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The Man in the Boat
The man furiously paddled away from the canal, blinking away hot tears as the rough handle drove into his palm.
He couldn’t take it anymore. It was the city of love and lights, and inside he knew parts of him refused to leave hate and dark. Had he thought of making a better life here? Had he thought it would mend his heart, melt his heart as he ferried young lovers across the infamous Seine? What on EARTH had he thought when he had turned up on the port of Calais?
No. He was wrong, and he cursed the nameless people’s names; he cursed his own name; he cursed the name of flickering Paris. He was going to leave, and that was now.
The sunset was ablaze in flickering pinks and peaches, as if flowers had melted together into one enormous petal, spanning the skies and overwhelmingly sweet. They tipped the gentle waves in a brushy pattern, lapping along the sides of his boat. And beyond the sunset and the pinkish waves was a large crevasse of purple, thoughtful lavender that darkened the otherwise playful collage.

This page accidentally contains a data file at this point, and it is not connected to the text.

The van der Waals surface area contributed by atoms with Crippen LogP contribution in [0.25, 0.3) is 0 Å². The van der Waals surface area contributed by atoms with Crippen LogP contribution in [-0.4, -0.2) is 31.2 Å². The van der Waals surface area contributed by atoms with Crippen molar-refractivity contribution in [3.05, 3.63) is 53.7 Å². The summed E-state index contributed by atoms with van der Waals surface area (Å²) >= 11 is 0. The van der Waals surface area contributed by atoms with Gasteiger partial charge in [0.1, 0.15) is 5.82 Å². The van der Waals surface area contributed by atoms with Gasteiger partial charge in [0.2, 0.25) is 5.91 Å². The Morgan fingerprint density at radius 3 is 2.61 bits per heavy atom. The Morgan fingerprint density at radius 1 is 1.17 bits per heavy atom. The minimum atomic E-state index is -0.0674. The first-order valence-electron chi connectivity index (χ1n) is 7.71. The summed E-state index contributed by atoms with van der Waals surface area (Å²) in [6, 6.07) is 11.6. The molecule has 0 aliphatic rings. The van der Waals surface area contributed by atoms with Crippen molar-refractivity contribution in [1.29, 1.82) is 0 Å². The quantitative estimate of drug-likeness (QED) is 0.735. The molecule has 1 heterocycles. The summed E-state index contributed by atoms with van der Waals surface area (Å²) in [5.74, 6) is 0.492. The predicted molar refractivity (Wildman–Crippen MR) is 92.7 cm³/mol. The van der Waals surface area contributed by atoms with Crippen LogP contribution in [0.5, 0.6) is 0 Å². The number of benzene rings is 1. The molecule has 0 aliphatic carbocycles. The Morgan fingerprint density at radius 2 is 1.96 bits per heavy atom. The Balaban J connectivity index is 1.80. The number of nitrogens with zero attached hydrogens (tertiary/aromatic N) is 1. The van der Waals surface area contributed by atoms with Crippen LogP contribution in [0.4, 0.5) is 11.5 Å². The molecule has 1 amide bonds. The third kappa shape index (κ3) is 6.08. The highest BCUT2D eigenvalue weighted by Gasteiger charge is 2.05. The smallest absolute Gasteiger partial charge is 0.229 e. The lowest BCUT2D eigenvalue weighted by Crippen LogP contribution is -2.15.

He had to get away. He had to concentrate on the bruise of the rough paddle that he forced into the water, again and again. He had to focus on the glittering white lights of palaces that glimmered with senseless joy and passion. Joy and passion. Since when had light ever held joy and passion, promise? That had failed him as they winked out of her eyes.
His stomach growled, and his eyes were sore from glaring down at translucent waters. He felt the boat wobble as he thrust the paddle in harder – one two, one two. All he needed was the open sea, the open, blue sea full of freedom –
When he opened his eyes, he woke as if in dream, or dreamed as if he woke. There was all too little knowing, as the world was much too bright.
But it was all red, and all too blue, and flecked with white. “Where am I?” he mumbled, although knowing no answer would come. As his eyesight focused, he could see brilliant red cherry blossoms layered in leafy bundles above – they flattened out to a blurred V and the sky swam over his vision. Only this sky was not the hazy Paris sunset he knew. It was a fresh afternoon spray as clean as the dawn, streaked with ribbons of soft cloud.